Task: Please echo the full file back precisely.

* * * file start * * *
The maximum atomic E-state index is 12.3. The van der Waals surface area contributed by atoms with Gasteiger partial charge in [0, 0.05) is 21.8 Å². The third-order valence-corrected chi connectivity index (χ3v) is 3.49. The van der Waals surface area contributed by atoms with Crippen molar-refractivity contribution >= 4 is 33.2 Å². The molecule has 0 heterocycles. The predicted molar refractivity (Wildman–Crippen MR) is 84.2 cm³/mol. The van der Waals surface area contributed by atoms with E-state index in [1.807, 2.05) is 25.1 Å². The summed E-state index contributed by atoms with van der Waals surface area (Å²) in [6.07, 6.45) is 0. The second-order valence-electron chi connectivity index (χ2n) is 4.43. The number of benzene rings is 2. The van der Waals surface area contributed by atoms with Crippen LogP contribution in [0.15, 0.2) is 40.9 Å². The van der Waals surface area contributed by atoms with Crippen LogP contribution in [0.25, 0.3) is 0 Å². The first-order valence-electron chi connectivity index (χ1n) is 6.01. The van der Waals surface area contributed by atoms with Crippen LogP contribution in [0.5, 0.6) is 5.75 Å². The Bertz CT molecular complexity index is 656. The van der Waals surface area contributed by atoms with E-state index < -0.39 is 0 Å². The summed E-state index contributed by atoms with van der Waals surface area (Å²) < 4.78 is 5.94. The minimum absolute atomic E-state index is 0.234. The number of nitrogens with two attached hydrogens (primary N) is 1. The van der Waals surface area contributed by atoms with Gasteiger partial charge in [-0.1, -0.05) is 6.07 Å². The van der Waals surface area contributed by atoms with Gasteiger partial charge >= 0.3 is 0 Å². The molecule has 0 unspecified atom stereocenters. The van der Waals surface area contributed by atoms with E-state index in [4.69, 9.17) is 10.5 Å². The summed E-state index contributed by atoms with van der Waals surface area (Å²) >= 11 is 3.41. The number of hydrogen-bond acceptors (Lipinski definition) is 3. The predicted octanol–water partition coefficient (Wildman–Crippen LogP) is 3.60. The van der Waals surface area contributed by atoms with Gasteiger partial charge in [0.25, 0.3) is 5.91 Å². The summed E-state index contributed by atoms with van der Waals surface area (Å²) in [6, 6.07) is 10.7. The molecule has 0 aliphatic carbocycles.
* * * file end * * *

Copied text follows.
The maximum atomic E-state index is 12.3. The van der Waals surface area contributed by atoms with Gasteiger partial charge in [0, 0.05) is 21.8 Å². The third-order valence-corrected chi connectivity index (χ3v) is 3.49. The van der Waals surface area contributed by atoms with Crippen molar-refractivity contribution >= 4 is 33.2 Å². The molecule has 0 heterocycles. The predicted molar refractivity (Wildman–Crippen MR) is 84.2 cm³/mol. The van der Waals surface area contributed by atoms with E-state index in [1.807, 2.05) is 25.1 Å². The summed E-state index contributed by atoms with van der Waals surface area (Å²) in [6.07, 6.45) is 0. The second-order valence-electron chi connectivity index (χ2n) is 4.43. The number of benzene rings is 2. The van der Waals surface area contributed by atoms with Crippen LogP contribution in [0.15, 0.2) is 40.9 Å². The van der Waals surface area contributed by atoms with Crippen LogP contribution in [0.25, 0.3) is 0 Å². The first-order valence-electron chi connectivity index (χ1n) is 6.01. The van der Waals surface area contributed by atoms with Crippen LogP contribution in [0.5, 0.6) is 5.75 Å². The Bertz CT molecular complexity index is 656. The van der Waals surface area contributed by atoms with E-state index < -0.39 is 0 Å². The summed E-state index contributed by atoms with van der Waals surface area (Å²) < 4.78 is 5.94. The minimum absolute atomic E-state index is 0.234. The number of nitrogens with two attached hydrogens (primary N) is 1. The van der Waals surface area contributed by atoms with Gasteiger partial charge in [-0.1, -0.05) is 6.07 Å². The van der Waals surface area contributed by atoms with Gasteiger partial charge >= 0.3 is 0 Å². The molecule has 0 unspecified atom stereocenters. The van der Waals surface area contributed by atoms with E-state index in [4.69, 9.17) is 10.5 Å². The summed E-state index contributed by atoms with van der Waals surface area (Å²) >= 11 is 3.41. The number of hydrogen-bond acceptors (Lipinski definition) is 3. The predicted octanol–water partition coefficient (Wildman–Crippen LogP) is 3.60. The van der Waals surface area contributed by atoms with Gasteiger partial charge in [0.25, 0.3) is 5.91 Å². The summed E-state index contributed by atoms with van der Waals surface area (Å²) in [6, 6.07) is 10.7. The molecule has 0 aliphatic carbocycles.